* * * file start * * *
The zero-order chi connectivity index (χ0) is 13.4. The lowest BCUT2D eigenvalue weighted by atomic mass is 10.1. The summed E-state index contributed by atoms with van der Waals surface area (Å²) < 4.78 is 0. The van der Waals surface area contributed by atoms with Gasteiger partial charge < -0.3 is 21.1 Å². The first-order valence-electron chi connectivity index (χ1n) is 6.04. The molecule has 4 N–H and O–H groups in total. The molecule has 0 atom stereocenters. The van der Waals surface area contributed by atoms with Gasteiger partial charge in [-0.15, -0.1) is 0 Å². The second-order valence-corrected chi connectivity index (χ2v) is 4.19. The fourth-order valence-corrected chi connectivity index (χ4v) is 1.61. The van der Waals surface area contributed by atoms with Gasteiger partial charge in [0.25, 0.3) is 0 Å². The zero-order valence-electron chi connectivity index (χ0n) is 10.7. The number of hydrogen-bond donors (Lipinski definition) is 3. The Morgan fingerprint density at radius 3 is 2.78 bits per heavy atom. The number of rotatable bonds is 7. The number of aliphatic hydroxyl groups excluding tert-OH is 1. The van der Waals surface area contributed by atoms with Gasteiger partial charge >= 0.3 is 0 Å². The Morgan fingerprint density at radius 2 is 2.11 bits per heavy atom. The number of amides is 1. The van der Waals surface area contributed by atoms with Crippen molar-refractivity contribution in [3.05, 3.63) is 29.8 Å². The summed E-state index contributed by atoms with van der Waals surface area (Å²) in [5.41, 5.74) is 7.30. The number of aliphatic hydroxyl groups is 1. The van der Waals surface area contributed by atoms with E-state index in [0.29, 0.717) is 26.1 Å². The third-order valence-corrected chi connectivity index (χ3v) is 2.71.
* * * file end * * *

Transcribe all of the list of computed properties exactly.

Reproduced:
The zero-order chi connectivity index (χ0) is 13.4. The lowest BCUT2D eigenvalue weighted by atomic mass is 10.1. The summed E-state index contributed by atoms with van der Waals surface area (Å²) < 4.78 is 0. The van der Waals surface area contributed by atoms with Gasteiger partial charge < -0.3 is 21.1 Å². The first-order valence-electron chi connectivity index (χ1n) is 6.04. The molecule has 4 N–H and O–H groups in total. The molecule has 0 atom stereocenters. The van der Waals surface area contributed by atoms with Gasteiger partial charge in [-0.15, -0.1) is 0 Å². The second-order valence-corrected chi connectivity index (χ2v) is 4.19. The fourth-order valence-corrected chi connectivity index (χ4v) is 1.61. The van der Waals surface area contributed by atoms with Gasteiger partial charge in [0.25, 0.3) is 0 Å². The zero-order valence-electron chi connectivity index (χ0n) is 10.7. The number of hydrogen-bond donors (Lipinski definition) is 3. The Morgan fingerprint density at radius 3 is 2.78 bits per heavy atom. The number of rotatable bonds is 7. The number of aliphatic hydroxyl groups excluding tert-OH is 1. The van der Waals surface area contributed by atoms with Gasteiger partial charge >= 0.3 is 0 Å². The Morgan fingerprint density at radius 2 is 2.11 bits per heavy atom. The number of amides is 1. The van der Waals surface area contributed by atoms with Crippen molar-refractivity contribution in [3.05, 3.63) is 29.8 Å². The summed E-state index contributed by atoms with van der Waals surface area (Å²) in [5.41, 5.74) is 7.30. The number of aliphatic hydroxyl groups is 1. The van der Waals surface area contributed by atoms with E-state index in [0.29, 0.717) is 26.1 Å². The third-order valence-corrected chi connectivity index (χ3v) is 2.71.